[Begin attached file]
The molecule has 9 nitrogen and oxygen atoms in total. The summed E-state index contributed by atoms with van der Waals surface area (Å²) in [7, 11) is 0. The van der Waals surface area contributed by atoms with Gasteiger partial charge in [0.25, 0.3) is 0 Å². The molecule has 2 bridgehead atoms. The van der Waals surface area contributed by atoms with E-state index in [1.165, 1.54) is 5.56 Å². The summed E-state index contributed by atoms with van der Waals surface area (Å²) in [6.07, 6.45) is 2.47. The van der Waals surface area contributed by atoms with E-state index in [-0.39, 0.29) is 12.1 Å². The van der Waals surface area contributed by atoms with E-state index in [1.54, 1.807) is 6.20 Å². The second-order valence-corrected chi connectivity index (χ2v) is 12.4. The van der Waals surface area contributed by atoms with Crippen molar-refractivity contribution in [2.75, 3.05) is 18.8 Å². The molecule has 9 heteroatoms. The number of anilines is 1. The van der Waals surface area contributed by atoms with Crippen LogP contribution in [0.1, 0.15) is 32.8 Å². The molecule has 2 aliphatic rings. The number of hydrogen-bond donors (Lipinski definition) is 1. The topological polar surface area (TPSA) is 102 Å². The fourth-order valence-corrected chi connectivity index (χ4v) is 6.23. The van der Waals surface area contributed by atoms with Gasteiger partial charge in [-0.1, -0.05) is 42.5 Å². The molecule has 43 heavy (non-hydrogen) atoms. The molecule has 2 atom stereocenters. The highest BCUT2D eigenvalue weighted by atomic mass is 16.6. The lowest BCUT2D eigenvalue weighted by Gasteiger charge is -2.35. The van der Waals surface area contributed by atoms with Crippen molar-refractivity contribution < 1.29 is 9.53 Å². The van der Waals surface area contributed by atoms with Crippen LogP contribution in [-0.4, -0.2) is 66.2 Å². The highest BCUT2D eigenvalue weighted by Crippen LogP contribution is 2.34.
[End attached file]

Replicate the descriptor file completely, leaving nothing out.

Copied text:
The molecule has 9 nitrogen and oxygen atoms in total. The summed E-state index contributed by atoms with van der Waals surface area (Å²) in [7, 11) is 0. The van der Waals surface area contributed by atoms with Gasteiger partial charge in [0.25, 0.3) is 0 Å². The molecule has 2 bridgehead atoms. The van der Waals surface area contributed by atoms with E-state index in [1.165, 1.54) is 5.56 Å². The summed E-state index contributed by atoms with van der Waals surface area (Å²) in [6.07, 6.45) is 2.47. The van der Waals surface area contributed by atoms with E-state index in [-0.39, 0.29) is 12.1 Å². The van der Waals surface area contributed by atoms with E-state index in [1.54, 1.807) is 6.20 Å². The second-order valence-corrected chi connectivity index (χ2v) is 12.4. The van der Waals surface area contributed by atoms with Crippen molar-refractivity contribution in [2.75, 3.05) is 18.8 Å². The molecule has 9 heteroatoms. The number of anilines is 1. The van der Waals surface area contributed by atoms with Crippen LogP contribution in [0.1, 0.15) is 32.8 Å². The molecule has 2 aliphatic rings. The number of hydrogen-bond donors (Lipinski definition) is 1. The topological polar surface area (TPSA) is 102 Å². The fourth-order valence-corrected chi connectivity index (χ4v) is 6.23. The van der Waals surface area contributed by atoms with Gasteiger partial charge in [-0.1, -0.05) is 42.5 Å². The molecule has 43 heavy (non-hydrogen) atoms. The molecule has 2 atom stereocenters. The highest BCUT2D eigenvalue weighted by atomic mass is 16.6. The lowest BCUT2D eigenvalue weighted by Gasteiger charge is -2.35. The van der Waals surface area contributed by atoms with Crippen molar-refractivity contribution < 1.29 is 9.53 Å². The van der Waals surface area contributed by atoms with Crippen LogP contribution in [-0.4, -0.2) is 66.2 Å². The highest BCUT2D eigenvalue weighted by Crippen LogP contribution is 2.34.